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    Starbucks Combats "Excess" Image

    CEO said coffee company will no longer be silent against competitor claims.

    CHICAGO -- Distressed that Starbucks has become the "poster child for excess," CEO Howard Schultz said the coffee company plans to run an advertising campaign proving its coffee isn't expensive, according to a report by Advertising Age.

    "There's a myth out there that there's this $4 cup of coffee at Starbucks," Schultz told shareholders at the company's annual investor meeting this week. "For whatever reason, Starbucks Coffee Co. has become the poster child for excess, and if you want to be really smart, you should cut out that $4 cup of coffee."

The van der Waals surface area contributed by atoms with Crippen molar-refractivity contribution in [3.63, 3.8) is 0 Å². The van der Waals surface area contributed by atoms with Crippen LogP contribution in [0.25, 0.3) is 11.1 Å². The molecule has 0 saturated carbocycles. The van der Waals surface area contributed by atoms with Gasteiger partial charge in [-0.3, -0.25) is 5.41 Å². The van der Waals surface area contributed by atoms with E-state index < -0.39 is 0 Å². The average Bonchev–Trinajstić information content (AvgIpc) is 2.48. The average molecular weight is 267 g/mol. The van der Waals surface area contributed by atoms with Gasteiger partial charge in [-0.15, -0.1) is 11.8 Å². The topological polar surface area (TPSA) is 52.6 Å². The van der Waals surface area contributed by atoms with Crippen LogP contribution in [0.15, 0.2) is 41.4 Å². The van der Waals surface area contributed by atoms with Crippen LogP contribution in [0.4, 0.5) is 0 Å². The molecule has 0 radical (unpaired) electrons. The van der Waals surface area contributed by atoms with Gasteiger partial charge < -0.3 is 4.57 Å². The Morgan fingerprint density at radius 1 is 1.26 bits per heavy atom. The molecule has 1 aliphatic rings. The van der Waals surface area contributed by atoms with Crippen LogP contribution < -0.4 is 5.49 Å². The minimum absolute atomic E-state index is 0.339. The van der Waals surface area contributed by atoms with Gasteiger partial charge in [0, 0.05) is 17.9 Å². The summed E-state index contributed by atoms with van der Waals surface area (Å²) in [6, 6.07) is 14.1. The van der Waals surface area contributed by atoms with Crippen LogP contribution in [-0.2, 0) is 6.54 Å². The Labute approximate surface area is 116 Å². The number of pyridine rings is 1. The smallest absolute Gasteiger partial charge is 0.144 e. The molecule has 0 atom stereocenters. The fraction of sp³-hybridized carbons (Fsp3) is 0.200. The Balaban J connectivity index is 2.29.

Schultz, noting half of the chain's beverages cost less than $3 and one-third are priced less than $2, admitted Starbucks is defined by its competitors. "Don't let anyone tell you their coffee is the same as Starbucks because it's not," he said. "We've been silent about these issues, but I can assure you we're not going to be silent for too long." Starbucks also launched "value pairings," such as a breakfast sandwich or muffin and a drink, for $3.95.

    The new advertising will attempt to convince consumers Starbucks products aren't as expensive as they are perceived. Schultz said to expect social-media efforts, internet advertising, and more and sporadic TV ad buys he refers to as "brand sparks," AdAge reported. "Stand By Me" will be incorporated into upcoming marketing efforts.

    Starbucks is attempting a turnaround. In January, the company reported earnings were down 69 percent to $74 million, due largely to restructuring charges and same-store sales down 10 percent in the U.S. alone. At the time, Schultz said the company was beginning to see improvement in its business. Starbucks reports earnings again next month.

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